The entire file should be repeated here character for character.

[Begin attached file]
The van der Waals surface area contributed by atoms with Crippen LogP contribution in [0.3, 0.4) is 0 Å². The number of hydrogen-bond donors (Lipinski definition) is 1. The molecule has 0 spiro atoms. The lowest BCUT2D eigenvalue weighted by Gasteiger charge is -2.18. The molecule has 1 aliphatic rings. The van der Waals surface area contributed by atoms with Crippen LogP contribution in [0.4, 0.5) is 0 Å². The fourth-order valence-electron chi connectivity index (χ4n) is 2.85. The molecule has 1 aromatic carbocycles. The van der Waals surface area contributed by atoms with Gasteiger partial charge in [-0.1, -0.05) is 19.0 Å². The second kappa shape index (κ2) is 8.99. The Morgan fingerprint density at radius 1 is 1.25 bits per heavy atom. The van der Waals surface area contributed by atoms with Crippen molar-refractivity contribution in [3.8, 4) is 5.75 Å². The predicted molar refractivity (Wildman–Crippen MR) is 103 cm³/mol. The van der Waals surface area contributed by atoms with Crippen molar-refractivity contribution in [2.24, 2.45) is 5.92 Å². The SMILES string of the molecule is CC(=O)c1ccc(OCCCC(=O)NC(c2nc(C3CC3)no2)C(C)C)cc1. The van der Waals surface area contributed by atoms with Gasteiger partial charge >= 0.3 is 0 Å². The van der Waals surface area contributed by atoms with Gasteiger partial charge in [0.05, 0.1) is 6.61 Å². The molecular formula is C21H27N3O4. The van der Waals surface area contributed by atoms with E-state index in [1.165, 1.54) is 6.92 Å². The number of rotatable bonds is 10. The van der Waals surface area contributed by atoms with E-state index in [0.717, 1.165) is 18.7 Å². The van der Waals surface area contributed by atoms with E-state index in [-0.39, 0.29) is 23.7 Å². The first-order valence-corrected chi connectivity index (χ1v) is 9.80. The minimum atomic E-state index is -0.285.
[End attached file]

The van der Waals surface area contributed by atoms with Crippen LogP contribution in [0.3, 0.4) is 0 Å². The number of hydrogen-bond donors (Lipinski definition) is 1. The molecule has 0 spiro atoms. The lowest BCUT2D eigenvalue weighted by Gasteiger charge is -2.18. The molecule has 1 aliphatic rings. The van der Waals surface area contributed by atoms with Crippen LogP contribution in [0.4, 0.5) is 0 Å². The fourth-order valence-electron chi connectivity index (χ4n) is 2.85. The molecule has 1 aromatic carbocycles. The van der Waals surface area contributed by atoms with Gasteiger partial charge in [-0.1, -0.05) is 19.0 Å². The second kappa shape index (κ2) is 8.99. The Morgan fingerprint density at radius 1 is 1.25 bits per heavy atom. The van der Waals surface area contributed by atoms with Crippen molar-refractivity contribution in [3.8, 4) is 5.75 Å². The predicted molar refractivity (Wildman–Crippen MR) is 103 cm³/mol. The van der Waals surface area contributed by atoms with Crippen molar-refractivity contribution in [2.24, 2.45) is 5.92 Å². The SMILES string of the molecule is CC(=O)c1ccc(OCCCC(=O)NC(c2nc(C3CC3)no2)C(C)C)cc1. The van der Waals surface area contributed by atoms with Gasteiger partial charge >= 0.3 is 0 Å². The van der Waals surface area contributed by atoms with Gasteiger partial charge in [0.05, 0.1) is 6.61 Å². The molecular formula is C21H27N3O4. The van der Waals surface area contributed by atoms with E-state index in [1.165, 1.54) is 6.92 Å². The number of rotatable bonds is 10. The van der Waals surface area contributed by atoms with E-state index in [0.717, 1.165) is 18.7 Å². The van der Waals surface area contributed by atoms with E-state index in [-0.39, 0.29) is 23.7 Å². The first-order valence-corrected chi connectivity index (χ1v) is 9.80. The minimum atomic E-state index is -0.285.